Does the show live up to our memories of it? How about the controversial ending to the show, or how it handles politics, religion and paranoia as a genre show in a time before Game of Thrones mainstream plaudits?
Next month on Monday 21 September 2020, the 72nd Emmys will be held.
We haven't really discussed the Emmys before but this year has a cohort of nominees that caught our eyes.
From Succession, to Schitt's Creek, Watchmen to The Mandalorian, we give a quick accounting of our picks from the bunch.
This episode is a real sink and swim effort for any listener who hasn't played the Dragon Age video game series. Emmet reached out to Aimee Hart from Gayming Magazine after reading her article Here's Why You Should Play Dragon Age 2, Like, Right Now.
Following up on Aimee's piece, which identifies a number of ambitious themes featured in the writing for this much maligned game, this episode also touches on the gameplay, choosing the personality for main character Hawke, criticisms of Dragon Age 2, and how it sits with other entries in the franchise Dragon Age: Origins and Dragon Age: Inquisition.
On and Dragon Age 2 came out 9 years ago, so there are spoilers aplenty in this discussion.
And for fans of the series, here's Emmet's interview with Nunzio DeFilippis and Christina Weir the writing team behind Dragon Age: Blue Wraith, over on Deconstructing Comics.
Eurovision, a heady brew of camp and pop music, has finally landed in the consciousness of American pop culture zeitgeist thanks to this Netflix film starring Will Ferrell, Rachel McAdams and Dan Stevens.
Stevie and Emmet discuss the film, their connections to Eurovision, and throw in a nod to John C. Reilly flick Walk Hard: The Dewey Cox Story.
Emmet interviews Craig Cormick and Harold Ludwick on their book On A Barbarous Coast. A reimagining of the HMB Endeavour's arrival - it sinks - Cormick and Ludwick discuss how this fork in the accounting of Australia's history allowed them to reflect on how indigenous Australians have been excluded from the colonial record.
The authors also discuss:
Nick Hornby's High Fidelity was adapted to film in 2000, and now Ugly Betty's Sarah Kucserka and Veronica West have brought it to Hulu as a vehicle for Zoe Kravitz.
Stevie and Emmet talk about the television series, comparing it to the Stephen Frears/John Cusack flick from 2000 and the original novel. The gender-swap conceit is addressed, as well as the ensemble cast (Da'Vine Joy Randolph, Jake Lacy, David H. Holmes, Kingsley Ben-Adir and Rainbow Sun Francks) and how the show fails to properly update material to the times leaning on nostalgia.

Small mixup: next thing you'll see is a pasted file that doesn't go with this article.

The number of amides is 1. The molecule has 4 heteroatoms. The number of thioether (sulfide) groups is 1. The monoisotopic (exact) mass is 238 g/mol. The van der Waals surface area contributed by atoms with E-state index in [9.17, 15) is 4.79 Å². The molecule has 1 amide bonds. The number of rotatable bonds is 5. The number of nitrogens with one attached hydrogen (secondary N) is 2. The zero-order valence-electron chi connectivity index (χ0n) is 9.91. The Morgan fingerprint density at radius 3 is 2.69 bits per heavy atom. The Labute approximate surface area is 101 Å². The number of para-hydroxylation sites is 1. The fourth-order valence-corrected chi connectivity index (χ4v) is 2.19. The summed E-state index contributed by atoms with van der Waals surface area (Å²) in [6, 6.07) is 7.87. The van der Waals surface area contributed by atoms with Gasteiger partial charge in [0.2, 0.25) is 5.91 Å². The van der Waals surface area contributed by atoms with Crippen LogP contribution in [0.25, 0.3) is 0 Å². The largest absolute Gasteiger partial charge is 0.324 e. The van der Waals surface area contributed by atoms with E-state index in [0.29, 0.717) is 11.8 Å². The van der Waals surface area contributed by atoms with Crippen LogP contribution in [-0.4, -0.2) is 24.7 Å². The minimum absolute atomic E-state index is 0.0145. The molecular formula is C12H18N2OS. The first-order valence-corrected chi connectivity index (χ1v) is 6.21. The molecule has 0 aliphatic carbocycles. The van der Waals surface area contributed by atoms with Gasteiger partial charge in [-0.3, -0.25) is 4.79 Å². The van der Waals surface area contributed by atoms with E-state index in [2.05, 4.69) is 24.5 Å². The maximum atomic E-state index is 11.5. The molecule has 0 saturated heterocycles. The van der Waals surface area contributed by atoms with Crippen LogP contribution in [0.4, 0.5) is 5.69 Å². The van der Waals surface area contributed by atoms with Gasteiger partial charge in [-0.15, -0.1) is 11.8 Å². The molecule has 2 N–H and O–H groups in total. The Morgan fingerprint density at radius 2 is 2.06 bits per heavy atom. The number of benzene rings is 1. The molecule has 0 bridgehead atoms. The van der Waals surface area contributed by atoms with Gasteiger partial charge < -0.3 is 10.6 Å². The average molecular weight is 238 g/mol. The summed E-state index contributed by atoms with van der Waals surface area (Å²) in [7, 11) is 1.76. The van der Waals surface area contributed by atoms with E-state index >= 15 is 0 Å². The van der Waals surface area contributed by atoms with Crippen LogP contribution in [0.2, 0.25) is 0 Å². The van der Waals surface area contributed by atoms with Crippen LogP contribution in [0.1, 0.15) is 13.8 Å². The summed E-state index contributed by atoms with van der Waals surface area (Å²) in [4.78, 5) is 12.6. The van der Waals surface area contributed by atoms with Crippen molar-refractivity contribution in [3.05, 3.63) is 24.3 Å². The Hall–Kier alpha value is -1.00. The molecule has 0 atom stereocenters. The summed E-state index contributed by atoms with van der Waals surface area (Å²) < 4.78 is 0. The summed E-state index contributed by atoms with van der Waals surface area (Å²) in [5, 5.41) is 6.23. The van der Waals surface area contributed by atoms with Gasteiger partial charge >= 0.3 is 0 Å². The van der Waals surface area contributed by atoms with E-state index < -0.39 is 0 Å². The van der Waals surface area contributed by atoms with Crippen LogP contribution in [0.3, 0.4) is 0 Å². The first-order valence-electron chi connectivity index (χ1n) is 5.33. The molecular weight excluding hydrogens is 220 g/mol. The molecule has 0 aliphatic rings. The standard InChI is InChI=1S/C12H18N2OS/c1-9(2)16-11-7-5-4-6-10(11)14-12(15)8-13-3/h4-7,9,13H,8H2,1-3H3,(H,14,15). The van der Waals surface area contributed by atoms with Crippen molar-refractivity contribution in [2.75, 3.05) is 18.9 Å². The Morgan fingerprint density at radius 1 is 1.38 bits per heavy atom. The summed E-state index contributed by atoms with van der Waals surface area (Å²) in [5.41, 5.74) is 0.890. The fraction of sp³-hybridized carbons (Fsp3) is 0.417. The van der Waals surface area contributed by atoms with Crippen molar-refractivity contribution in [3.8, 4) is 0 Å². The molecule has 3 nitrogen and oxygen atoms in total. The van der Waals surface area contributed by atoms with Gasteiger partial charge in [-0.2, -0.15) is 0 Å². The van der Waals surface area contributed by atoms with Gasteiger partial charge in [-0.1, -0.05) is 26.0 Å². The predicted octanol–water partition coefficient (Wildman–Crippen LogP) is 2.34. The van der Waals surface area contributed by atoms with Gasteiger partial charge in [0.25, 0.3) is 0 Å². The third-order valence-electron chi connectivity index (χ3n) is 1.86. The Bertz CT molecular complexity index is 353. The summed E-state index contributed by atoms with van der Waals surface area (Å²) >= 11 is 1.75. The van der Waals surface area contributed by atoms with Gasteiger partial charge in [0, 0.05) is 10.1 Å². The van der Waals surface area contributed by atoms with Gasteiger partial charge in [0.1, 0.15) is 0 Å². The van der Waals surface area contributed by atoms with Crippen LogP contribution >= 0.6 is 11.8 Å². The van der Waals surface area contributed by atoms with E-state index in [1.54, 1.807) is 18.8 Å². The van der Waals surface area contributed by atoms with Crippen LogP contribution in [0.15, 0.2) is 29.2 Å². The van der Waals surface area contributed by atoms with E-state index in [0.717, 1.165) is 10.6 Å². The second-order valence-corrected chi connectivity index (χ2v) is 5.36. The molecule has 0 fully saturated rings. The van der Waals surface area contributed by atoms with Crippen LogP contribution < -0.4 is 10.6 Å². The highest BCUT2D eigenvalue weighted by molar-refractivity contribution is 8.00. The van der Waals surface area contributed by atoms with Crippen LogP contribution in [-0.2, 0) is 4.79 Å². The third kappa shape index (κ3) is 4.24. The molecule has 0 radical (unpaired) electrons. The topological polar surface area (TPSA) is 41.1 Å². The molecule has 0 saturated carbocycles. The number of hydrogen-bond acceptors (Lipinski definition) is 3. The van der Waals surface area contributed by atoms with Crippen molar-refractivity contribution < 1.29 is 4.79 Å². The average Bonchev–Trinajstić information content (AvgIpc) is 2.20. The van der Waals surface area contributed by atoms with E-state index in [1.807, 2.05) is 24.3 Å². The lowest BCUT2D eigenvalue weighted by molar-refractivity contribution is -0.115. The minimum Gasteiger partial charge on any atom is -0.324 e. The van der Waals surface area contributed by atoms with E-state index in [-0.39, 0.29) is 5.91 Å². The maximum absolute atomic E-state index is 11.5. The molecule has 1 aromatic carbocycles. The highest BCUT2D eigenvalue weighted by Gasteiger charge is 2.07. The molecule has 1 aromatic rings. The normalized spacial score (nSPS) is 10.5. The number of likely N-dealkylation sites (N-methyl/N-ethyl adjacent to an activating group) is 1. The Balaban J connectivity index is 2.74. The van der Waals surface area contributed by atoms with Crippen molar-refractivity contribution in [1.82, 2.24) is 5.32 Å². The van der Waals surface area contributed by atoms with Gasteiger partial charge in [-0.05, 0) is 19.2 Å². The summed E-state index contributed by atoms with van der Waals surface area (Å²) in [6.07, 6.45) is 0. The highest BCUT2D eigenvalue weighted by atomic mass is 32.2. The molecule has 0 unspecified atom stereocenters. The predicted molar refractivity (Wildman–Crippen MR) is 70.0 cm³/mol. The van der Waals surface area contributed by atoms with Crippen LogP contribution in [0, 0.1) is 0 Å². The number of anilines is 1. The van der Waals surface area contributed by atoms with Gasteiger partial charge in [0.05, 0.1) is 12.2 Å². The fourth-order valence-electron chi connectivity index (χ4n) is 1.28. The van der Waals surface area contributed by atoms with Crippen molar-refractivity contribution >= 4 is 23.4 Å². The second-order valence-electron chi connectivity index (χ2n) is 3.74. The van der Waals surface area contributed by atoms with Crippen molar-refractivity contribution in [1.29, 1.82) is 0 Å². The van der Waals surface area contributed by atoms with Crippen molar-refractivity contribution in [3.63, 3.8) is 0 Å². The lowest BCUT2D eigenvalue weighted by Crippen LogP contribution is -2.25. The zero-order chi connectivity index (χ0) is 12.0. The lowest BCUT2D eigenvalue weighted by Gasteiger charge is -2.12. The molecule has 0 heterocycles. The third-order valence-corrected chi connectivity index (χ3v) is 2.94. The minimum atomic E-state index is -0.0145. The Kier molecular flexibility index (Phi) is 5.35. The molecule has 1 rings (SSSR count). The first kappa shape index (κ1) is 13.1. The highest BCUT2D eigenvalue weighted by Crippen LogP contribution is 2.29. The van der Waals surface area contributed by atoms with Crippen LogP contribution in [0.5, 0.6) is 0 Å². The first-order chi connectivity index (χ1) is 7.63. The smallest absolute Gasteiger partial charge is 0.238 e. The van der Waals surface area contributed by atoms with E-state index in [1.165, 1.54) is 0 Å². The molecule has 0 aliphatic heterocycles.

Thinking to put their money where their mouths are, Stevie and Emmet then share top five lists for one another.
To listen, check out this playlist on Spotify.
Also, here is a list of album cover art by Elaine 'Sgraffito' Nic Cuana.
Oh and this was our 100th episode! Thanks for listening folks.
Alejandro Landes's film Monos has screened to rave reviews around the world. Our roving reviewer Neevon Mohtaji attended a screening back in March. In this episode, Emmet challenges Neevon to try and remember a film he saw two months ago, in the before-COVID-19 times!
For digital release details, Australian listeners should check Madman for updates. Stay safe folks!
Oh why oh why did we agree to this!
In the last episode Emmet joked about watching the sequence of films that led to Alien Versus Predator in 2004 - and a listener thought that was a great idea. Apparently this was more a geas than a simple request, so Stevie and Emmet watched:
The credit due to Randy Stradley, Phil Norwood, Chris Warner, as well as Mark Verheiden's comics work in setting this franchise in motion, published by Dark Horse, is also discussed.
Handily collected on Netflix, the Jurassic Park franchise has been a blockbuster staple for almost thirty years.
Stevie and Emmet discuss the first, third and most recent 'Jurassic' flicks, the underrated Jurassic Park III, the overall theme of capitalism and science being turned to deadly or humanist ends - and just how creepy was Jeff Goldblum's Dr Ian Malcolm?
Also in this episode:
We live in capitalism. Its power seems inescapable. So did the divine right of kings. Any human power can be resisted and changed by human beings. Resistance and change often being in art, and very often in our art, the art of words.